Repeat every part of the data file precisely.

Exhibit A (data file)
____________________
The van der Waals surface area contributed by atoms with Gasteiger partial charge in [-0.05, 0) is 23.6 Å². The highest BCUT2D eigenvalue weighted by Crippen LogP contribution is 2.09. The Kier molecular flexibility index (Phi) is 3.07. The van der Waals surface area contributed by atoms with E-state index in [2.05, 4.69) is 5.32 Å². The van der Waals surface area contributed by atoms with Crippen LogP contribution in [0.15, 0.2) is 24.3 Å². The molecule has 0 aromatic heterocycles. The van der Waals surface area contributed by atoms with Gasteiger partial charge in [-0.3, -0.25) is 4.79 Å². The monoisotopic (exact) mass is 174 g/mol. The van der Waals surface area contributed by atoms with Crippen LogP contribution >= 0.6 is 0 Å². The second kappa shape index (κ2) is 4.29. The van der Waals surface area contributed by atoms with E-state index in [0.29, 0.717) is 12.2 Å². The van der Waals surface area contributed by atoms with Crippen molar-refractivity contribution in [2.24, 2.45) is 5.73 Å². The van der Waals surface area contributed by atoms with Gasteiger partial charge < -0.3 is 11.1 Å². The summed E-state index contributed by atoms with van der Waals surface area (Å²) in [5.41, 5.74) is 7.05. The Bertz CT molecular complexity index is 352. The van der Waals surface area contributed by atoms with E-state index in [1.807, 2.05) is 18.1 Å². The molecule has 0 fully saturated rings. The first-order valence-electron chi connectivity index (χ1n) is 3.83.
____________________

The van der Waals surface area contributed by atoms with Gasteiger partial charge in [-0.05, 0) is 23.6 Å². The highest BCUT2D eigenvalue weighted by Crippen LogP contribution is 2.09. The Kier molecular flexibility index (Phi) is 3.07. The van der Waals surface area contributed by atoms with E-state index in [2.05, 4.69) is 5.32 Å². The van der Waals surface area contributed by atoms with Crippen LogP contribution in [0.15, 0.2) is 24.3 Å². The molecule has 0 aromatic heterocycles. The van der Waals surface area contributed by atoms with Gasteiger partial charge in [-0.3, -0.25) is 4.79 Å². The monoisotopic (exact) mass is 174 g/mol. The van der Waals surface area contributed by atoms with Crippen LogP contribution >= 0.6 is 0 Å². The second kappa shape index (κ2) is 4.29. The van der Waals surface area contributed by atoms with E-state index in [0.29, 0.717) is 12.2 Å². The van der Waals surface area contributed by atoms with Crippen molar-refractivity contribution in [2.24, 2.45) is 5.73 Å². The van der Waals surface area contributed by atoms with Gasteiger partial charge < -0.3 is 11.1 Å². The summed E-state index contributed by atoms with van der Waals surface area (Å²) in [5.41, 5.74) is 7.05. The Bertz CT molecular complexity index is 352. The van der Waals surface area contributed by atoms with E-state index in [1.807, 2.05) is 18.1 Å². The molecule has 0 fully saturated rings. The first-order valence-electron chi connectivity index (χ1n) is 3.83.